The talented Gugu Mbatha-Raw stars in the inventive period piece Belle.
I grew up seeing certain images in fairy tales. These images depicted a European, Victorian world that I wasn’t a part of and didn’t come from: bouncy dresses, British aristocracy, long robes, sharp accents, castles, virtue, and power. We were taught to revere these images, to associate royalty with Europe, to learn the order of kings, queens, princesses, and lords. But rarely did these images reflect us. Until now.
Belle, directed by BAFTA-award-winning filmmaker Amma Asante, reassigns this familiar princess narrative to a biracial woman of color. In the film, Belle (Gugu Mbatha-Raw) falls for a progressive white lawyer at the height of legal proceedings in the Zong slave ship massacre. Jane Austen sensibilities meet protest narrative in this evocative period piece of one woman’s journey to claim her identity amidst the highly charged international backdrop of slavery, law, and morality.
And it all began with a real-life painting. Director Asante found inspiration for the new film in an 18th century painting by Johann Zoffany that depicts Dido Elizabeth Belle. In the painting, the real-life Belle, who was born in 1761 to British Admiral Sir John Lindsay and an enslaved woman named Maria Belle, is seen alongside her white cousin Lady Elizabeth Murray.
Both women share an almost equal portion of the image, at a time when entrenched racism deemed them anything but. Both women were raised by their uncle William Murray, 1st Earl of Mansfield, who ruled on important cases related to the abolishment of slavery in Europe while raising them. In the image, Belle brims with a vivacious energy. She has large eyes and a curious smile that makes us want to know more. It appears she’s in a state of movement, while her counterpart stands stiff and refined.
This is a different image than I grew up seeing in classical European art, where black subjects often appear in servant-like roles, as accessories to the main white subject.
Artist Joshua Reynolds painted Lady Elizabeth Keppel and an unnamed servant in 1761.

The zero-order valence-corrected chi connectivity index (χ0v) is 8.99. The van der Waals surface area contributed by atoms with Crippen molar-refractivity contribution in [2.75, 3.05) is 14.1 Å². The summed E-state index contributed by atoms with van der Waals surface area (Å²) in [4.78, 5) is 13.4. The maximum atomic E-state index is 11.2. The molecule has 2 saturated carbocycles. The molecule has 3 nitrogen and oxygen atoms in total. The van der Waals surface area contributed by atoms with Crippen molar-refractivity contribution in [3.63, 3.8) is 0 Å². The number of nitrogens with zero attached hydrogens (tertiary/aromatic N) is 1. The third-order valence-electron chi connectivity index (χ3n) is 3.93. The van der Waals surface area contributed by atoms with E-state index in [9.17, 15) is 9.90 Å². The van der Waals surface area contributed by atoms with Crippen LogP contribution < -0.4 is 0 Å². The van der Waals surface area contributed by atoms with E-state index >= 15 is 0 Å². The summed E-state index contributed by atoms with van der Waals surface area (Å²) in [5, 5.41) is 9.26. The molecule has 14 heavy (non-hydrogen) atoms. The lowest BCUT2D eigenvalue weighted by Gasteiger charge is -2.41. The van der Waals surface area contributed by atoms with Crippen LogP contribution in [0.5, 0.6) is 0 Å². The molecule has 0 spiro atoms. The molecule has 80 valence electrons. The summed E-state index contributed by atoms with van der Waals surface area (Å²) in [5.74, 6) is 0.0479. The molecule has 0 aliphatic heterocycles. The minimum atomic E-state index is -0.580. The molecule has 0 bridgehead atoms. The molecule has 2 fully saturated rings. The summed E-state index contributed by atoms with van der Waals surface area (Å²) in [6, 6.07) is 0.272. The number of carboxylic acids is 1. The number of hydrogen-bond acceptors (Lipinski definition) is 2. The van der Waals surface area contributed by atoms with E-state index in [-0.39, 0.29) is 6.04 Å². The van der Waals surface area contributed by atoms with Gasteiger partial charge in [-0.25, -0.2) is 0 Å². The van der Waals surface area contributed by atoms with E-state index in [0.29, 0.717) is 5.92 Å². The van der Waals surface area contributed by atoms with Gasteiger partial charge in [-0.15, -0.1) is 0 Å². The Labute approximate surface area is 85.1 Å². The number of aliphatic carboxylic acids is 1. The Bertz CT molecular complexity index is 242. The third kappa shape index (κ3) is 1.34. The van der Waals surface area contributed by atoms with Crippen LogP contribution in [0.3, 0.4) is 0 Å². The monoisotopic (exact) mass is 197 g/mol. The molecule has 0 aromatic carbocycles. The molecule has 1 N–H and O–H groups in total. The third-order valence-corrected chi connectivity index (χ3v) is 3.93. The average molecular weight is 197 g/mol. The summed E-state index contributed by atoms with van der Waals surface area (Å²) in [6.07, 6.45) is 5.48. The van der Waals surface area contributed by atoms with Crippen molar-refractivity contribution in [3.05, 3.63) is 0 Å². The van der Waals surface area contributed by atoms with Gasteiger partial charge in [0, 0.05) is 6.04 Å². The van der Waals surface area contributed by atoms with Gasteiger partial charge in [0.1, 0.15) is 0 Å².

There’s personality and life in this painted image of Belle and Asante captures it fully in her film. In a star-making performance, Mbatha-Raw breathes life into what could’ve easily been a woman of color stand-in for a Jane Austen character. Here, Belle is regal, yet troubled, intelligent yet naïve. Like the painting, she’s in a constant state of movement, searching for answers to questions about her place in a white, aristocratic society that sees more value in class and money than anything else. Asante’s assured, confident directing keeps the film’s narrative firm as cultural details—like Belle being unable to comb her own thick hair—are paired with the larger legal conflict involving the Zong slave ship, in which 142 enslaved Africans were thrown overboard by ship crew to collect insurance money. The case clearly hits Belle personally, since her own mother was enslaved.
Screenwriter Misan Sagay and Asante find clever ways to infuse this historical event into Belle’s relationship with a politically astute lawyer John Davinier (Sam Reid), whose passion for justice mirrors her own self-awakening. They strike an unspoken intensity that cinematographer Ben Smithard frames in tight close-ups that elevate the romance. The film is enjoyable in the way that a really great Scandal episode can be: it finds ways to merge melodrama with thoughtful dissection of race, class, and sexism even when race and class aren’t directly stated or mentioned. Asante’s directorial voice is sharp and focused, and if you didn’t know her before, take note. Belle is historical fiction that manages to speak to contemporary conversations of race, identity, feminism, and human rights. And it all began with one image.
Belle opens in theaters Friday, May 2nd.
Related Reading: A Personal Reminder that Women Have What it Takes to Make Film.
Nijla Mu'min is a writer and filmmaker. She writes and direct movies about black mermaids, black lesbians, black girls in-between worlds, and boys too.